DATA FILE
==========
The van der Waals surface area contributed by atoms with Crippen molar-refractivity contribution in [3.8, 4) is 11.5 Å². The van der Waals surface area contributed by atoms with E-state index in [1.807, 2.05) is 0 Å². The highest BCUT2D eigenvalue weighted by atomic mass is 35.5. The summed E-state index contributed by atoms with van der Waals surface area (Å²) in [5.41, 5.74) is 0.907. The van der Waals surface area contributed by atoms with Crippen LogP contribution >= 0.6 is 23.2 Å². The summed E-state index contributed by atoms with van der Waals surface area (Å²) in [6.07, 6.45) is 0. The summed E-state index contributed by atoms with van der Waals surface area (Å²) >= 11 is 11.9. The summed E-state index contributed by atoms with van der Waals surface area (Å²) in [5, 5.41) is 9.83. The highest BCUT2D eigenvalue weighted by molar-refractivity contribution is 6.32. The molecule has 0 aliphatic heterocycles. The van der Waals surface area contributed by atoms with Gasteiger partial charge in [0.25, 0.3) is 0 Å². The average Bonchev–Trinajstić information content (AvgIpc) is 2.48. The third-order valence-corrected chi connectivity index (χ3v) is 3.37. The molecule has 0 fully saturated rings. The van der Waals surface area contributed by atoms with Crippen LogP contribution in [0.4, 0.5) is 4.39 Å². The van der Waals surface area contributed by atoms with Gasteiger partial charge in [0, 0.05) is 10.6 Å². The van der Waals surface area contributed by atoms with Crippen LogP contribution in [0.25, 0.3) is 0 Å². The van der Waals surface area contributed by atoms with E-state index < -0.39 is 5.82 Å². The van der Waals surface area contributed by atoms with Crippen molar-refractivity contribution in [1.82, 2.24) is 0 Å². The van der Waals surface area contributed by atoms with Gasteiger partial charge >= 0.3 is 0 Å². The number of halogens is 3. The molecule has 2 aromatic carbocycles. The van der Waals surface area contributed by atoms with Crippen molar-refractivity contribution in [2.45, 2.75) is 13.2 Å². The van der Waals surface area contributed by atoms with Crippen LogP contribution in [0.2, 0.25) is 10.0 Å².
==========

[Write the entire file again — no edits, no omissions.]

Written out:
The van der Waals surface area contributed by atoms with Crippen molar-refractivity contribution in [3.8, 4) is 11.5 Å². The van der Waals surface area contributed by atoms with E-state index in [1.807, 2.05) is 0 Å². The highest BCUT2D eigenvalue weighted by atomic mass is 35.5. The summed E-state index contributed by atoms with van der Waals surface area (Å²) in [5.41, 5.74) is 0.907. The van der Waals surface area contributed by atoms with Crippen LogP contribution >= 0.6 is 23.2 Å². The summed E-state index contributed by atoms with van der Waals surface area (Å²) in [6.07, 6.45) is 0. The summed E-state index contributed by atoms with van der Waals surface area (Å²) >= 11 is 11.9. The summed E-state index contributed by atoms with van der Waals surface area (Å²) in [5, 5.41) is 9.83. The highest BCUT2D eigenvalue weighted by molar-refractivity contribution is 6.32. The molecule has 0 aliphatic heterocycles. The van der Waals surface area contributed by atoms with Gasteiger partial charge in [0.25, 0.3) is 0 Å². The average Bonchev–Trinajstić information content (AvgIpc) is 2.48. The third-order valence-corrected chi connectivity index (χ3v) is 3.37. The molecule has 0 fully saturated rings. The van der Waals surface area contributed by atoms with Crippen LogP contribution in [0.4, 0.5) is 4.39 Å². The van der Waals surface area contributed by atoms with Gasteiger partial charge in [0, 0.05) is 10.6 Å². The van der Waals surface area contributed by atoms with Crippen LogP contribution in [0.25, 0.3) is 0 Å². The van der Waals surface area contributed by atoms with E-state index < -0.39 is 5.82 Å². The van der Waals surface area contributed by atoms with Crippen molar-refractivity contribution in [1.82, 2.24) is 0 Å². The van der Waals surface area contributed by atoms with Gasteiger partial charge >= 0.3 is 0 Å². The number of halogens is 3. The molecule has 2 aromatic carbocycles. The van der Waals surface area contributed by atoms with Crippen molar-refractivity contribution in [2.45, 2.75) is 13.2 Å². The van der Waals surface area contributed by atoms with Crippen LogP contribution in [0.2, 0.25) is 10.0 Å².